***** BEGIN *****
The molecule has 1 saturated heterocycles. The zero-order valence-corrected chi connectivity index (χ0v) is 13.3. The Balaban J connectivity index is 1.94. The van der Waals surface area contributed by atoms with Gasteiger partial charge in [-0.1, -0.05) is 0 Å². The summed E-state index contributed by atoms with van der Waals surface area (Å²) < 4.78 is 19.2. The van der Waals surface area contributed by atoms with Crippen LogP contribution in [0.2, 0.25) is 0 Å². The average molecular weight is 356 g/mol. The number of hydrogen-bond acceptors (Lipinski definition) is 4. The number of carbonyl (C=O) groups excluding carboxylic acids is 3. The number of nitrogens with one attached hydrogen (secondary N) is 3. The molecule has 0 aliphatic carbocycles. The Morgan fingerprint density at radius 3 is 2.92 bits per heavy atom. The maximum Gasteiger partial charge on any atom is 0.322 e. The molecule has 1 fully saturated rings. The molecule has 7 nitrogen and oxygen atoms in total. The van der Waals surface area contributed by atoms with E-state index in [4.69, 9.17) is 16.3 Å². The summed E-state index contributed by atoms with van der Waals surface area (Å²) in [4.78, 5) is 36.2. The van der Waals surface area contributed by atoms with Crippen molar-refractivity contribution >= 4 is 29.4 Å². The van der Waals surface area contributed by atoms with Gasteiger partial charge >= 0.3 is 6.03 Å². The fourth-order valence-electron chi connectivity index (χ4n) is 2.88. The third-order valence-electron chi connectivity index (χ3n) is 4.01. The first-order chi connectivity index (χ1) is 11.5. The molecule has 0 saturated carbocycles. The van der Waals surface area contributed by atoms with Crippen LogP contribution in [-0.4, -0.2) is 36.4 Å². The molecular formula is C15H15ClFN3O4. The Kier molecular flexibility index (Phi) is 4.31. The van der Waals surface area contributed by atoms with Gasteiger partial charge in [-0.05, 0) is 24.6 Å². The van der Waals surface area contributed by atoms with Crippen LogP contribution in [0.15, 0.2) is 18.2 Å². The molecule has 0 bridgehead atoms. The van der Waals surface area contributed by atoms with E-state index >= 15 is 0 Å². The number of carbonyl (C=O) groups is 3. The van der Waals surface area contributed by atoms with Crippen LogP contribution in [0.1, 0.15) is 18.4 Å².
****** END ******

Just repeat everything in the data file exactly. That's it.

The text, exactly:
The molecule has 1 saturated heterocycles. The zero-order valence-corrected chi connectivity index (χ0v) is 13.3. The Balaban J connectivity index is 1.94. The van der Waals surface area contributed by atoms with Gasteiger partial charge in [-0.1, -0.05) is 0 Å². The summed E-state index contributed by atoms with van der Waals surface area (Å²) < 4.78 is 19.2. The van der Waals surface area contributed by atoms with Crippen LogP contribution in [0.2, 0.25) is 0 Å². The average molecular weight is 356 g/mol. The number of hydrogen-bond acceptors (Lipinski definition) is 4. The number of carbonyl (C=O) groups excluding carboxylic acids is 3. The number of nitrogens with one attached hydrogen (secondary N) is 3. The molecule has 0 aliphatic carbocycles. The Morgan fingerprint density at radius 3 is 2.92 bits per heavy atom. The maximum Gasteiger partial charge on any atom is 0.322 e. The molecule has 1 fully saturated rings. The molecule has 7 nitrogen and oxygen atoms in total. The van der Waals surface area contributed by atoms with E-state index in [4.69, 9.17) is 16.3 Å². The summed E-state index contributed by atoms with van der Waals surface area (Å²) in [4.78, 5) is 36.2. The van der Waals surface area contributed by atoms with Crippen molar-refractivity contribution >= 4 is 29.4 Å². The van der Waals surface area contributed by atoms with Gasteiger partial charge >= 0.3 is 6.03 Å². The fourth-order valence-electron chi connectivity index (χ4n) is 2.88. The third-order valence-electron chi connectivity index (χ3n) is 4.01. The first-order chi connectivity index (χ1) is 11.5. The molecule has 0 saturated carbocycles. The van der Waals surface area contributed by atoms with Crippen LogP contribution in [-0.4, -0.2) is 36.4 Å². The molecular formula is C15H15ClFN3O4. The Kier molecular flexibility index (Phi) is 4.31. The van der Waals surface area contributed by atoms with Gasteiger partial charge in [-0.05, 0) is 24.6 Å². The van der Waals surface area contributed by atoms with Crippen LogP contribution in [0.15, 0.2) is 18.2 Å². The molecule has 0 bridgehead atoms. The van der Waals surface area contributed by atoms with E-state index >= 15 is 0 Å². The number of carbonyl (C=O) groups is 3. The van der Waals surface area contributed by atoms with Crippen LogP contribution in [0.1, 0.15) is 18.4 Å².